I am now convinced, on the basis of what Senator Fallon has just said, that we need to make an issue of this matter. The Senator is right. It is unfortunately becoming the standard process and no parliamentarian should be proud of that fact. Not only that, but I saw an item of legislation on the Order Paper of the Dáil recently, an amending Bill to an old Act of 1928. The amending Bill is for one reason only, is to change the affirmative process to the negative process. What Senator Fallon says is absolutely right. The Government now believe it is so important that they are bringing in, as they have put on the Order Paper of the Dáil, a Bill in that case to change the teacher's pensions or superannuation Bill of 1928.

This Bill has been brought in for one reason and one reason only, and that is to change the affirmative process which was the standard in the 1920s, to the standard of the 1980s. This is a vitally important matter. I know the Minister's and the Department's point of view. It is awkward. Do we have to go through all this difficulty? Democracy was never easy. The parliamentary system is inefficient and defective in many ways and it is seriously deficient in this regard. If it is important enough to change the legislation then it should come before the House clearly, openly and where people understand what it is that they are approving. I believe the Minister in his heart agrees with me on this point.

I do not think Senators should have any concerns about this. It is very straight forward. The provision is standard and Senators need have no fears in regard to it.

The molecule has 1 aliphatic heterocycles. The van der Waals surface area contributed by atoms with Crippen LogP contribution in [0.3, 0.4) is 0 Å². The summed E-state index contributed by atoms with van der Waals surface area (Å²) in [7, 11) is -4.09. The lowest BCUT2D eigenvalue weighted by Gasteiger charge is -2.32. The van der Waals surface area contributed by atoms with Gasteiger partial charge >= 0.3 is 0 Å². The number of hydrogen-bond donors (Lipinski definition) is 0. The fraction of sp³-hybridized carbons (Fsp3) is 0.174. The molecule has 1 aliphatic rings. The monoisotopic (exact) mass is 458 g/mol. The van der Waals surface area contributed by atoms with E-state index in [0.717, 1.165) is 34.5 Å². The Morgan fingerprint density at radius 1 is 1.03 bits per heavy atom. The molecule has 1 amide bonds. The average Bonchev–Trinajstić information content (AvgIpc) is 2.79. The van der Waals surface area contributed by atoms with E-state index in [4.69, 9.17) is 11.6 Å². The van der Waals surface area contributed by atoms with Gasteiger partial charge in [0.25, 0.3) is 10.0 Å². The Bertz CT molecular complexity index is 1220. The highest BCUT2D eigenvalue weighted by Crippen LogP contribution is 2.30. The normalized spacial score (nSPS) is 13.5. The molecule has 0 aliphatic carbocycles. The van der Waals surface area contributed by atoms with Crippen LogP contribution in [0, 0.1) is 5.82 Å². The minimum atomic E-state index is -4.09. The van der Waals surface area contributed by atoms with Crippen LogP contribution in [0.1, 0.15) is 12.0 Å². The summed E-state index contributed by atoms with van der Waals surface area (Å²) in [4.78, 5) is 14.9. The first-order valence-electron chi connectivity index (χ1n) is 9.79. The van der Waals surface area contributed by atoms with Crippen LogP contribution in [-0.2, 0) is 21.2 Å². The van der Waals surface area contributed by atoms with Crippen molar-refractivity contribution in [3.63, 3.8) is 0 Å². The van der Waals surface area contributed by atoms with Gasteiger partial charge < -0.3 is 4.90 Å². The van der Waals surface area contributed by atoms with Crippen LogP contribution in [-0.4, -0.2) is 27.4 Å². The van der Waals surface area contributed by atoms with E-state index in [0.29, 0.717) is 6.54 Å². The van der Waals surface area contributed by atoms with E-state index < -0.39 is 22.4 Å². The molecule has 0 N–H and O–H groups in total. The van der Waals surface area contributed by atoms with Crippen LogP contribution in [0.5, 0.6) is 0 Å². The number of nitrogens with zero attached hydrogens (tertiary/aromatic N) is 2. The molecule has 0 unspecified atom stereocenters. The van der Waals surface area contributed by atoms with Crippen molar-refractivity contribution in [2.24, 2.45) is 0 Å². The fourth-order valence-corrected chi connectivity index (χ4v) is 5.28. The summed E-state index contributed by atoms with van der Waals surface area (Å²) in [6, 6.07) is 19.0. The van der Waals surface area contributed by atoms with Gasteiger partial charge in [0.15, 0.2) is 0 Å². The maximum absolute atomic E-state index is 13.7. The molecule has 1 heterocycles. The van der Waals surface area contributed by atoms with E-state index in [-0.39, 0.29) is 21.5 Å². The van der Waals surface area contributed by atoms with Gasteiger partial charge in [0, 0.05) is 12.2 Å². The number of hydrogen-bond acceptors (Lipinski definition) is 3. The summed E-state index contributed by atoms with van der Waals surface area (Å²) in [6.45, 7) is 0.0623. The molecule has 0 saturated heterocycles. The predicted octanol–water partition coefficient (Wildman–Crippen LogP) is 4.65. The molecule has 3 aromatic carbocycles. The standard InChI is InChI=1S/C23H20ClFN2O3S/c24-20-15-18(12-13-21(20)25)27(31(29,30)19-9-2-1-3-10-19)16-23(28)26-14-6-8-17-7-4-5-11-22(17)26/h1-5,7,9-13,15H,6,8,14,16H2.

What about the Judiciary?

That is another avenue. The legal drafting in the Bill as put forward is what we discussing. Anything can be contested as the Senator knows but that is a matter for another Chamber. As far as we are concerned, we are quite happy with this provision.

Question put: "That the words proposed to be deleted stand."
The Committee divided: Tá, 22; Níl, 17.

  • Bennett, Olga.
  • Byrne, Hugh.
  • Byrne, Sean.
  • Cassidy, Donie.
  • Fallon, Sean.
  • Farrell, Willie.
  • Foley, Denis.
  • Honan, Tras.
  • Hussey, Thomas.
  • Keogh, Helen.
  • Kiely, Rory.
  • Lanigan, Michael.
  • McCarthy, Seán.
  • McGowan, Paddy.
  • McKenna, Tony.
  • Mooney, Paschal.
  • Mullooly, Brian.
  • O'Brien, Francis.
  • O'Keeffe, Batt.
  • Ormonde, Donal.
  • Ryan, Eoin David.
  • Wright, G.V.


  • Cosgrave, Liam.
  • Costello, Joe.
  • Doyle, Avril.
  • Howard, Michael.
  • Jackman, Mary.
  • McDonald, Charlie.
  • Manning, Maurice.
  • Naughten, Liam.
  • Neville, Daniel.
  • Ó Foighil, Pól.
  • O'Reilly, Joe.
  • O'Toole, Joe.
  • Raftery, Tom.
  • Ross, Shane P. N.
  • Ryan, Brendan.
  • Staunton, Myles.
  • Upton, Pat.
Tellers: Tá, Senators McGowan and Farrell; Níl, Senators Howard and Upton.
Question declared carried.
Amendment declared lost.
Progress reported; Committee to sit again.